A big, angry zit or patch of scaly skin may make you want to hide underneath concealer and an oversized sweater until it’s safe to come out, but stars have to step into the high definition spotlight instead. Here are celebrities who have gone on record about their skin problems, along with expert advice on how to seek relief if you relate all too well.
In her glossy coffee table read, “The Body Book,” actress Cameron Diaz recounts dealing with painful cystic acne throughout her teenage and twenty-something years. She attributes the relentless breakouts to a junky diet filled with sugary processed foods and dairy. “If you are what you eat, I was a bean burrito with extra cheese and extra sauce,” she quips in the book and claims her skin cleared up after she began eating healthier, clean foods.
2If you have cystic acne…
“For years, the relationship between diet and acne has been controversial,” says New York City dermatologist Francesca Fusco, M.D. “But there is no doubt in my mind that there is a connection between what we eat and the condition of our skin; it’s just very challenging to prove.” Studies have so far suggested that refined carbs, dairy and high sugar may cause breakouts for some. Keeping a food diary may help you recognize patterns if you suspect diet may cause your acne.
From her days as the first African American Miss America and throughout a successful Hollywood career, Vanessa Williams says she has battled adult acne. The breakouts were so severe and stubborn, she says she even took the controversial prescription Accutane—which is often reserved for the most severe cases. Now flaunting seemingly flawless skin, the 50-year-old mom of four has since been a spokesmodel for Proactiv and has recently launched her own line of anti-aging skincare, Revitalistic Skincare.
4If you have adult acne…
A study from the Journal of the American Academy of Dermatology estimates that over 50 percent of adult women suffer from acne, with oral contraceptives, menstruation, pregnancy and menopause factoring in as major causes. “Skin generally becomes drier as we age, so harsh ingredients found in most acne medications are far too aggressive,” says Dr. Fusco. Instead, she recommends using a salicylic acid-based cleanser for treatment that doesn’t irritate, choosing only oil-free, non-comedogenic products, and changing your pillowcase frequently to prevent bacteria buildup.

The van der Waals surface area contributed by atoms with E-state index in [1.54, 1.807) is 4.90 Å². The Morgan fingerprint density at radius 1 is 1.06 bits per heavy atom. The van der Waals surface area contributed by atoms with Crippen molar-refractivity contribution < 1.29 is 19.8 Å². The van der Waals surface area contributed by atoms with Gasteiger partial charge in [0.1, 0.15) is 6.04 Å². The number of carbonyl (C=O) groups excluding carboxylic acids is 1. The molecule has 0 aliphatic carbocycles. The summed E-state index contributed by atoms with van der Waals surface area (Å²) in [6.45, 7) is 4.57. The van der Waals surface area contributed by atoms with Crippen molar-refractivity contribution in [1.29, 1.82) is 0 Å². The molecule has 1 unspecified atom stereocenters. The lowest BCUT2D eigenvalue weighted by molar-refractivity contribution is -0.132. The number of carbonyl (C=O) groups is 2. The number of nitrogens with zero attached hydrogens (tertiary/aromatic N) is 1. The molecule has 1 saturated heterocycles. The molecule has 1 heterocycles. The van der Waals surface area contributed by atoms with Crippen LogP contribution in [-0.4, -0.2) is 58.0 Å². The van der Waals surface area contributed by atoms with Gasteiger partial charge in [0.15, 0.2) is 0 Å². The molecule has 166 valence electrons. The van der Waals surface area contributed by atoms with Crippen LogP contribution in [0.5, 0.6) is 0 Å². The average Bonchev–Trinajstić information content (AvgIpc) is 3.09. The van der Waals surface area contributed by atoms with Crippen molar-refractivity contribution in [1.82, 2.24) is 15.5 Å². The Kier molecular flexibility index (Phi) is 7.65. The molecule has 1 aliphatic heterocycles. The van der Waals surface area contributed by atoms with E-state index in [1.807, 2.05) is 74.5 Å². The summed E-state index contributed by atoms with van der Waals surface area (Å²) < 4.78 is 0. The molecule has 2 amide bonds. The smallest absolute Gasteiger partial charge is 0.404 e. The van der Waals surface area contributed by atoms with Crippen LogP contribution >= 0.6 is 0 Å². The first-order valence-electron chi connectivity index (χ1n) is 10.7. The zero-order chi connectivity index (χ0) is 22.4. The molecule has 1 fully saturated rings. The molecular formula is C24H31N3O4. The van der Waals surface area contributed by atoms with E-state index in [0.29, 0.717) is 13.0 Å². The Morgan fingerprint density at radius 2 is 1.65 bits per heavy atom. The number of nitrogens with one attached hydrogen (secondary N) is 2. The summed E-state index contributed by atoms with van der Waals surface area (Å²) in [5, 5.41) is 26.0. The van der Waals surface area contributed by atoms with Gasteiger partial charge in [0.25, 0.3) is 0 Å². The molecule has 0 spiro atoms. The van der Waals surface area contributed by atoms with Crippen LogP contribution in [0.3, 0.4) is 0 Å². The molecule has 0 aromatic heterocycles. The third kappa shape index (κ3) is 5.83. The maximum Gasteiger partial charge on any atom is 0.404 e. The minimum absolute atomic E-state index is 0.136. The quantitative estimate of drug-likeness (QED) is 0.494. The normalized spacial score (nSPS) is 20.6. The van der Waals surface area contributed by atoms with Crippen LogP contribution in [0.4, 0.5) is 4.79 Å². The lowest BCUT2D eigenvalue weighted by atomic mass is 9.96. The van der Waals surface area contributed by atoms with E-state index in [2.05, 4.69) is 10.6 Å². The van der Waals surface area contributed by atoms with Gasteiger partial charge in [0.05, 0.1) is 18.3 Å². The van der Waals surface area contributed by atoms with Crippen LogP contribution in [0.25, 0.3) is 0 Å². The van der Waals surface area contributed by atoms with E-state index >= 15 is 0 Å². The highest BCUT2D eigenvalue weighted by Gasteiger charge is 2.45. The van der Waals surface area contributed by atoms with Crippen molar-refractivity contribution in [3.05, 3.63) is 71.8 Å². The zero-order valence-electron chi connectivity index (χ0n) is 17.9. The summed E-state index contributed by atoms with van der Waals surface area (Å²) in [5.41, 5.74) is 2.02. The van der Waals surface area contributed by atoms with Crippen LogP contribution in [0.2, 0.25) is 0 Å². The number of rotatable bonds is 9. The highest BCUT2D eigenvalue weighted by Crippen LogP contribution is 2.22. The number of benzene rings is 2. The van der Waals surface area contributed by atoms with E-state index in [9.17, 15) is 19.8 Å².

As celebrity spokesmodel for the National Rosacea Society, Cynthia Nixon is not only vocal about her common condition that affects 16 million other Americans, but wants to help others realize that they don’t have to live with a permanent flush that 76 percent of sufferers say makes them feel self-conscious. “Up until five years ago, I had no idea why my skin would get so red…I thought it was just because of my fair complexion. The problem was, it never really went away,” she says.
6If you have rosacea…
If you think you have rosacea, it’s best to see a derm for a personalized treatment plan. Nixon worked with a dermatologist to identify several triggers that exacerbated the red rosacea in her face, like sun exposure, spicy foods and red wine. Diagnosed with a milder form known as subtype 1 rosacea, Nixon follows a treatment protocol of oral medication and sensitive skincare products to keep her condition in check. Other solutions include natural remedies like whole milk compresses and adding omega-3 fatty acid foods to the diet to ease inflammation, as well as prescription antibiotic solutions, sulfur preparations and laser treatments at the doctor’s office.
In an episode of “Keeping Up with the Kardashians,” Kim Kardashian high tails it to dermatologist Harold Lancer, M.D., after finding large flaky patches of red skin on her legs. Dr. Lancer suggests that stress may have brought on the autoimmune disease known as psoriasis that also affects 7.5 million other Americans—but that is of little comfort to Kardashian. “People don’t understand the pressure on me to look perfect…imagine what the tabloids would do to me if they saw all these spots?” she laments to the camera.